I recently stopped into American Girl Place in Chicago. My American Girl dolls are a popular, experiential concept where you choose a doll and then customize her through the purchase of clothes and other accessories that reflect hobbies like cheerleading and taking tea. Absent from the shelves, however, is much in the way of a disabled doll theme.
American Girl, which was acquired by Mattel in 1998, says it wants you to “create a doll as unique as you are,” but doesn’t offer many accessories that fully represent the 54 million Americans with disabilities and two million children with special needs. You can purchase a wheelchair accessory ($34), but it looks like one that belongs in a hospital waiting room for injured people — not like the ones used by real kids with disabilities. You can also purchase crutches for temporary injuries, and funky-colored eyeglasses.
If a wheelchair is supposed to represent all of disability at American Girl Place, why does the company offer so much variety in other areas? The sheer volume of My American Girl dolls and accessories at their retail stores would make any girl swoon: 40 different combinations of eye color, hair color and style, and skin tone. Two floors filled with racks of dresses, shoes, books and accessory sets for hobbies like eating fondue, taking a bubble bath, going camping, playing basketball, riding a dog sled, and celebrating the Sabbath.
For children with disabilities, the pickings are much slimmer. Kids with disabilities come from all walks of life. They use wheelchairs, yes, but they also wear hearing aids, eyeglasses and arm braces. Sometimes their pet dog ($20) is their service dog. Sometimes they have diabetes and need insulin shots a few times a day. Sometimes they go through life with a catheter. At American Girl, a doll version of themselves simply does not exist.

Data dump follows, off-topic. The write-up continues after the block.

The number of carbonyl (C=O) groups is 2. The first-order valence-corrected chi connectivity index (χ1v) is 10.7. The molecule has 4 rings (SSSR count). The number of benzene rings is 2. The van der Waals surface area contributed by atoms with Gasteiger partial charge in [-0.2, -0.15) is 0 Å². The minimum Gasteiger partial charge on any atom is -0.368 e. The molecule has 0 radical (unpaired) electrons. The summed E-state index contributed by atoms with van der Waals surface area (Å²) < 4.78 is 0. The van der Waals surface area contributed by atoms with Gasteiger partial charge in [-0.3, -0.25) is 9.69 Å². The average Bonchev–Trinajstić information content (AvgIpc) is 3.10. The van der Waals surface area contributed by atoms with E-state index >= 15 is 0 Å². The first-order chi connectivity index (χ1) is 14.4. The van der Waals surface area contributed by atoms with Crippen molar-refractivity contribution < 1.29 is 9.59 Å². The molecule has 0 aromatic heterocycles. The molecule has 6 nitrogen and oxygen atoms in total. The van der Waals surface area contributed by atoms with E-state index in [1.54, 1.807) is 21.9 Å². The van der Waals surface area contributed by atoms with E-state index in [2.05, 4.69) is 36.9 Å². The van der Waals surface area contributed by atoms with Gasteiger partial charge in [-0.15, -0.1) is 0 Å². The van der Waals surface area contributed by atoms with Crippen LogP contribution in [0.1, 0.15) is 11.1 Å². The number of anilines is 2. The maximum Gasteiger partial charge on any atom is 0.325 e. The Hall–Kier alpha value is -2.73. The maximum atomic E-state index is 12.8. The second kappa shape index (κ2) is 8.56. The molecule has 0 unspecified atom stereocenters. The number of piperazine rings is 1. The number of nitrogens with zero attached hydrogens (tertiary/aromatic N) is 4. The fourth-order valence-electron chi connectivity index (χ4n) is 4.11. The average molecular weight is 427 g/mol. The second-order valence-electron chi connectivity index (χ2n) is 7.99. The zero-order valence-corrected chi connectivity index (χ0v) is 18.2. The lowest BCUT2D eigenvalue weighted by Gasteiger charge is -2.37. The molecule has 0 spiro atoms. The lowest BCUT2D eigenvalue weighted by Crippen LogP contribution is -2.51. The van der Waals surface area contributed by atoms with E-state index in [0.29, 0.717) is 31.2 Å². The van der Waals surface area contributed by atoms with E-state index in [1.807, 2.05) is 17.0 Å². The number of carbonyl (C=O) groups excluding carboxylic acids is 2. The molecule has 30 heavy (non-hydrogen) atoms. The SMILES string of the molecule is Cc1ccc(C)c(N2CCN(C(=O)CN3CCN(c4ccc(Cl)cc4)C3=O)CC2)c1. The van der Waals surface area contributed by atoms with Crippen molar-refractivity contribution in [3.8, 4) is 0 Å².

While I was in the store, I approached a mother pushing her daughter in a wheelchair. Dana Morel, 23, was born with toxoplasmosis, a disease that made her blind and unable to move and speak. She is a former American Girl customer, but never had the option to buy a doll with items like a power wheelchair, head stick, adaptive switches, or the audio version of an American Girl book. “I would buy these things for her, and she would have wanted them,” says her mother, Janet Morel, who lives in Scottsdale, Ariz.
Changing this scenario would not be difficult for American Girl, which reaped $463 million in 2009 sales. The company does not accept product ideas from parents and kids, but they should, as this would help diversify and grow their product lines. They could then add a bigger selection of accessories to their shelves like hearing aids, eyeglasses, silk scarves for kids with cancer, walking canes, braille and audio books, and insulin devices.
America thrives off the diversity of its peoples, but the disabled demographic is being ignored by too many consumer-goods makers. For American Girl, expanding the breadth of their accessories and content to better reflect their customers with disabilities would go a long way. Sales would climb, and young and tween-age girls with disabilities will get a dose of reinforcement that they’re perfect just the way they are.